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Hospital bankruptcy filings fell to 'unprecedented' lows throughout pandemic

by John R. Fischer, Senior Reporter | September 03, 2021
Business Affairs
Despite the financial impact of the pandemic, hospitals are filing for bankruptcy less
Despite facing shrinking margins and tighter budgets drained by the need for PPE, ventilators and other resources, hospitals have been filing less for bankruptcy.

That’s according to the newest Polsinelli-TrBK Distress Indices Report, which uses Chapter 11 filings with assets of more than $1 million to assess financial distress in the complete U.S. economy, with low index values often occurring when the economy is strong and high ones more likely to when it is not.

The report’s Health Care Services Distress Research Index turned up a score of 63.33 for Q2 2021, a mark down below 100 points and one that the report is calling “unprecedented,” as the index has exceeded the benchmark every quarter since the third of 2015, often by significant margins, and has continued to track significantly higher than other indices.

“This is the lowest rate of healthcare bankruptcy filings the Index has ever seen, and we’re seeing clear reasons for that,” said Polsinelli shareholder Jeremy Johnson, a bankruptcy and restructuring attorney and co-author of the report.

The Q2 score was down more than 333 points from the last quarter, over 446 points from the same time last year and 36 points from the Health Care Services Distress Research Index’s benchmark period in Q4 2010. The percentage of healthcare filings decreased from 5.36% to 1.08% on a trailing four-quarter average, the lowest percentage of healthcare filings since the benchmark period.

The findings apply to both public and private companies, as the Polsinelli-TrBK Distress Indices assesses both on Main Street and Wall Street for a broader economic view, unlike public markets.

Substantial and continued government support throughout the pandemic is largely responsible for the score, according to Johnson. Delays and cancellations at the onset of the pandemic devastated healthcare organizations across the U.S. last year, with total utilization of professional services dropping by 65% in March and 68% in April 2020. By June, revenue streams nationwide had dried up by close to 50% for providers, according to a FAIR Health study. The government took action to help, including by passing the Coronavirus Aid, Relief, and Economic Security (CARES) Act to provide funding to healthcare providers.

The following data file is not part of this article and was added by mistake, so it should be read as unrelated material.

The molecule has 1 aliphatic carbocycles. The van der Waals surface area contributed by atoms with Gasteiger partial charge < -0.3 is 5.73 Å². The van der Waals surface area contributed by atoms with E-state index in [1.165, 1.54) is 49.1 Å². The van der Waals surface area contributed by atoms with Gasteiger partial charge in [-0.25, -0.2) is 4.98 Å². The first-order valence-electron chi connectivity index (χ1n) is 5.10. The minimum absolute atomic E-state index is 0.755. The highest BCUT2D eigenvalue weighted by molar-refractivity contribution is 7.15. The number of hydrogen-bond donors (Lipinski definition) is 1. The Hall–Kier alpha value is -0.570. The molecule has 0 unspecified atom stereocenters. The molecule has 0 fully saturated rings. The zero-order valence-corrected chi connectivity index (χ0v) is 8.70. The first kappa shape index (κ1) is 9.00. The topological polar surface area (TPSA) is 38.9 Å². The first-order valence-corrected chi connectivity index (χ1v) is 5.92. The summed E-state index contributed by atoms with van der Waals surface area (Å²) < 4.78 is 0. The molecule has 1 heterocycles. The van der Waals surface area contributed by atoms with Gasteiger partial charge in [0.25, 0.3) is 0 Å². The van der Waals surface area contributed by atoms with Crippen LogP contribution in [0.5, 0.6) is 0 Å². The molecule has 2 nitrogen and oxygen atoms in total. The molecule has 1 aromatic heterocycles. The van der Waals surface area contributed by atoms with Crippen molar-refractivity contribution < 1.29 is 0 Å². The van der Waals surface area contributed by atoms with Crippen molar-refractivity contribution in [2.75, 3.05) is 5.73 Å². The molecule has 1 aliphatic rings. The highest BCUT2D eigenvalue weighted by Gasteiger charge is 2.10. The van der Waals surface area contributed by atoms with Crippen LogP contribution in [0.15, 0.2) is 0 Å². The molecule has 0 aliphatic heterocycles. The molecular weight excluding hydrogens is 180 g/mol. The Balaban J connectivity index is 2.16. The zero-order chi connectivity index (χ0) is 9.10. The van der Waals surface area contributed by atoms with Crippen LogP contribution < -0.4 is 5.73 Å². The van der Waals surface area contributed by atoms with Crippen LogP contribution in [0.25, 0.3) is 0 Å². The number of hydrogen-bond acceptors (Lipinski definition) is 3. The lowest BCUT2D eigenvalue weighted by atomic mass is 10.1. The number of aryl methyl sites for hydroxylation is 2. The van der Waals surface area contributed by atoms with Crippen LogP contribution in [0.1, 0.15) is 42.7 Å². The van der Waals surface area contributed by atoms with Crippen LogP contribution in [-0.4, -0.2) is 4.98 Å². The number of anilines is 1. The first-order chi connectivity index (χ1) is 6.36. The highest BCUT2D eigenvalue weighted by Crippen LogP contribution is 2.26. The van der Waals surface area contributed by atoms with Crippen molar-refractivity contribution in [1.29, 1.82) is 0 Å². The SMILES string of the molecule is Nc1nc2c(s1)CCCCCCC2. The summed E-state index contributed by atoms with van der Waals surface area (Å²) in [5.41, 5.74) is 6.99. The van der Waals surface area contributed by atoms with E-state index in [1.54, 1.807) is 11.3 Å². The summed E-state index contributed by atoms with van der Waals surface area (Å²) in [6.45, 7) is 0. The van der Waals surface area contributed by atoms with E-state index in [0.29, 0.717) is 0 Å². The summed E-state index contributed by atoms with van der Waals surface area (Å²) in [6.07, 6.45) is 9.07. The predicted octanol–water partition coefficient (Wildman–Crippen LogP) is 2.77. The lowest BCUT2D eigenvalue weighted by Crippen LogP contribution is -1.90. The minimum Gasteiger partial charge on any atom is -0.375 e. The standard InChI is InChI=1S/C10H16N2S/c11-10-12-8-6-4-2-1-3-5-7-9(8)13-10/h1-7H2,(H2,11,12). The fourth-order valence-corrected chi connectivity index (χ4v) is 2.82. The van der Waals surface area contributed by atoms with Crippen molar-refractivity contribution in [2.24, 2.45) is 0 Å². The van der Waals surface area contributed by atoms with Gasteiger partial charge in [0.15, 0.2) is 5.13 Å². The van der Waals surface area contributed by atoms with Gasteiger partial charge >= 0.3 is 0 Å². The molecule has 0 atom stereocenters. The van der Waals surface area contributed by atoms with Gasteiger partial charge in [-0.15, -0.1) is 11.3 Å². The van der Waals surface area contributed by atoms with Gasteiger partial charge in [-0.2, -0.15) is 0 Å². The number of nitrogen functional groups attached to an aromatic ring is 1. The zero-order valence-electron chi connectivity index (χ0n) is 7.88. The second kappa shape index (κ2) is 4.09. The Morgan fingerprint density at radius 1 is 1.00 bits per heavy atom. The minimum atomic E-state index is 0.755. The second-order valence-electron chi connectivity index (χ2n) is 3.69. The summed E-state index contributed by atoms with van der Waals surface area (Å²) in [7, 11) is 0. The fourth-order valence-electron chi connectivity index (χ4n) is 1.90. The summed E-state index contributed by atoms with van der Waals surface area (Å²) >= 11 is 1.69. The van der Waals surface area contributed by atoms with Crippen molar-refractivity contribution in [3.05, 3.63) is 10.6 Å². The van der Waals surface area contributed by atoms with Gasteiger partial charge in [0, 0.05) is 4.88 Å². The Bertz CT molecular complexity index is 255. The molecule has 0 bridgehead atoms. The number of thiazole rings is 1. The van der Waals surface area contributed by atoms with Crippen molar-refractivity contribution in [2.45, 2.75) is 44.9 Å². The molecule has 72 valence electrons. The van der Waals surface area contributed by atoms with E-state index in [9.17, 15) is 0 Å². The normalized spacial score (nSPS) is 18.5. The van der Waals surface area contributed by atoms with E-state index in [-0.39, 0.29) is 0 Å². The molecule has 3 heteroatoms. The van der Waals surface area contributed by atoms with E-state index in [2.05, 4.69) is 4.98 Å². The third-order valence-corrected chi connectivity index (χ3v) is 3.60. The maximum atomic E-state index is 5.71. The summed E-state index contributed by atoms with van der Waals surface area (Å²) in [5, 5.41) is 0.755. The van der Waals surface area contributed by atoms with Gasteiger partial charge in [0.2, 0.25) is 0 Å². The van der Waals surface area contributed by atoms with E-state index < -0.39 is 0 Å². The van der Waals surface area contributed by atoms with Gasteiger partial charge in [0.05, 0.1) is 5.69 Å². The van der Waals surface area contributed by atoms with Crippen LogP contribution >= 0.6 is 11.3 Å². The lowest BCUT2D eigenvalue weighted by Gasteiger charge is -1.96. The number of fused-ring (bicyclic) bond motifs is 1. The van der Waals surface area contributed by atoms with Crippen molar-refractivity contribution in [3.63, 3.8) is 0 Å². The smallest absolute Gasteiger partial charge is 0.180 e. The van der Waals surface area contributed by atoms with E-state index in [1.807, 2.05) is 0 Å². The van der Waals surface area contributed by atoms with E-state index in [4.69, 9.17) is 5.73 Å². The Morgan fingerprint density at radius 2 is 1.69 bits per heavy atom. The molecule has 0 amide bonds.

Aram Ordubegian, a partner in Arent Fox's bankruptcy and financial restructuring group, however, warns that government support is merely a temporary solution. "The bubble is going to get that much bigger and when the free money flow gets turned off, we're going to see volume back and we're going to be busy," he told Modern Healthcare.

The Chapter 11 Distress Research Index, which measures complete economic distress across the industries, was 66.24 for the second quarter of 2021. This is the second highest Chapter 11 index registered since the first quarter of 2011 and decreased by more than 17 points from the last quarter. While only dropping two points compared to the same time last year, it was down more than 33 points from the benchmark period.

Meanwhile, the Real Estate Distress Research Index scored 22.24 for the quarter, a decrease of over one point since the last quarter and more than eight points from the same period last year. It was down over 77 points from its benchmark period in Q4 2010 and is the first decrease after several stable quarters.

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